On Tuesday in Texas, the state House of Representatives voted to take $3 million earmarked for prevention of HIV and other sexually transmitted diseases, and spend it instead on abstinence-only sex education. It was a fascinating moment - particularly when the sponsor of the motion, a Republican named Stuart Spitzer, told the House that he had been a virgin until he got married at age 29.
“What’s good for me is good for a lot of people,” he said.
This had historic reverberations. Several years ago, then-Gov. Rick Perry conducted a fabled interview with The Texas Tribune in which Perry defended the state’s stress on abstinence-only sex education while his interviewer pointed out that Texas had one of the highest teen pregnancy rates in the country.
“I’m just going to tell you from my own personal life. Abstinence works,” Perry retorted.
Does Texas traditionally decide state policy based on politicians’ sexual history? If so, that’s terrifying.
The debate in Austin degenerated when a Democrat demanded to know whether Rep. Spitzer - who, I have to point out, is a doctor - had ever tried to proposition other women before his wife accepted.
That was going overboard. The Democrats should have stuck with their earlier lines of argument, which included pointing out that Texas gets more federal money for abstinence-only sex education than any other state, and that Texas has a teen birthrate that is almost twice as high as California’s, which has completely barred schools from limiting their courses on sex to the advisability of not having any.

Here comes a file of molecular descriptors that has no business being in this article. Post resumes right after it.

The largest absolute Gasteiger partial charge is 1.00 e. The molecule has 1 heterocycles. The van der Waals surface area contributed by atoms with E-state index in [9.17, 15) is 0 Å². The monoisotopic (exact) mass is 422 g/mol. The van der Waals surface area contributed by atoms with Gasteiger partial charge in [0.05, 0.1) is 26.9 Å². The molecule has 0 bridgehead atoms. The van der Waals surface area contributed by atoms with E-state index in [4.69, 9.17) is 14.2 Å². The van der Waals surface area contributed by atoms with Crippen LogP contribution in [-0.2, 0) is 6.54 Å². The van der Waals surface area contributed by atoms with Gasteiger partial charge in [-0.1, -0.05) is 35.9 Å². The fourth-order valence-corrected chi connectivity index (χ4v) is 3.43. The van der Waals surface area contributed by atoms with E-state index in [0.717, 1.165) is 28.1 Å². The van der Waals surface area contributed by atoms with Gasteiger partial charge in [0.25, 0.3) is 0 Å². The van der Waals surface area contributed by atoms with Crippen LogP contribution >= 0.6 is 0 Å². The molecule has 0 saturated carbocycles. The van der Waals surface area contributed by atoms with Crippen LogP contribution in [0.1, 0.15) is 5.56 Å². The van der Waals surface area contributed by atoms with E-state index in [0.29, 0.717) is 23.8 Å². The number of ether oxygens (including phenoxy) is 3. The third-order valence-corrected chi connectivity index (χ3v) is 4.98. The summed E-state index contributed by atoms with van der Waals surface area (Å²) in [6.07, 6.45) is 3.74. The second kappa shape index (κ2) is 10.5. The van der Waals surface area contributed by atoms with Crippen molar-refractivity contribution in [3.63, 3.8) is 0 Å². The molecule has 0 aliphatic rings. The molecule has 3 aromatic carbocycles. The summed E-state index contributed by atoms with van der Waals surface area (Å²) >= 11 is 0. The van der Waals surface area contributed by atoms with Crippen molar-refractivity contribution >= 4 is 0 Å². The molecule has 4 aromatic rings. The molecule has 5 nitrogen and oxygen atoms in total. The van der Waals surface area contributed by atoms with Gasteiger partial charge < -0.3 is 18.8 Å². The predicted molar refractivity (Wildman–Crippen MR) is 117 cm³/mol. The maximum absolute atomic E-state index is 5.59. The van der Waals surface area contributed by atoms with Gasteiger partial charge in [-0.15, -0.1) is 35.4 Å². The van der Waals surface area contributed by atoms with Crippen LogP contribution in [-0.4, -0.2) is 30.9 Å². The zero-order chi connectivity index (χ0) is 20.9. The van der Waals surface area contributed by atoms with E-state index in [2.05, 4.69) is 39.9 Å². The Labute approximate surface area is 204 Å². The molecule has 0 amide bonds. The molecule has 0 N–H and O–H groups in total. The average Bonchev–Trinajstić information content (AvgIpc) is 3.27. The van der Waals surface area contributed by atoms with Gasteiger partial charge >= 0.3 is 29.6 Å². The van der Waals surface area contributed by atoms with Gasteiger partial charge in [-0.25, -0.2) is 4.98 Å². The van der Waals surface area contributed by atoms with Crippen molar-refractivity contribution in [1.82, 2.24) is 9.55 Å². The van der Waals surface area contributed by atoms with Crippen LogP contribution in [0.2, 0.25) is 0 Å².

All that was news to Spitzer, who did admit that abstinence-only education “may not be working well.” This had no effect whatsoever on his insistence that Texas needed to do more of it. His proposal passed and went to the state Senate.
This business of legislating fiction is rather widespread. The Guttmacher Institute, which keeps track of these things, has counted 12 states where women seeking abortions have to be informed that a 20-week-old fetus can feel pain, research to the contrary notwithstanding. Four states require that women be given inaccurate portrayals of the effects of an abortion on future fertility. In five states, a woman who wants an abortion has to be informed that abortions are linked to an increased risk of breast cancer.
I’m working up to a point here. The nation is becoming more rational about gay sex and more irrational about heterosexual sex. Who would have thought?
Gay residents of Indiana had a big victory this week when the Legislature there amended a “freedom of religion” law it had just passed, making clear that nothing in it would permit businesses to discriminate against, say, same-sex weddings. Social conservatives are fuming, since discriminating against same-sex weddings was the entire point.
But the business community rose up in support of gay rights, just as it did last year when the same thing happened in Arizona. Politicians retreated in terror. By summer, most observers expect the Supreme Court to declare that gay Americans have a constitutional right to get married. And then the battle will pretty much be won.
But heterosexual women are being pushed further and further back. The good old Guttmacher Institute recently reported that during the first three months of the year, nearly 800 proposals relating to sexual and reproductive health and rights were introduced in state legislatures.
Abortion is no longer the dark secret it used to be, but women who’ve had an abortion generally don’t think of it as part of their identity, any more than they identify themselves as consumers of birth-control pills or wearers of IUDs. That kind of stuff is private.
Which is the exact reason politicians need to keep their hands off.
If male legislators could get pregnant, we’d have a different story. Except, of course, for the ones in Texas who are saving themselves for marriage.
Collins is a New York Times columnist.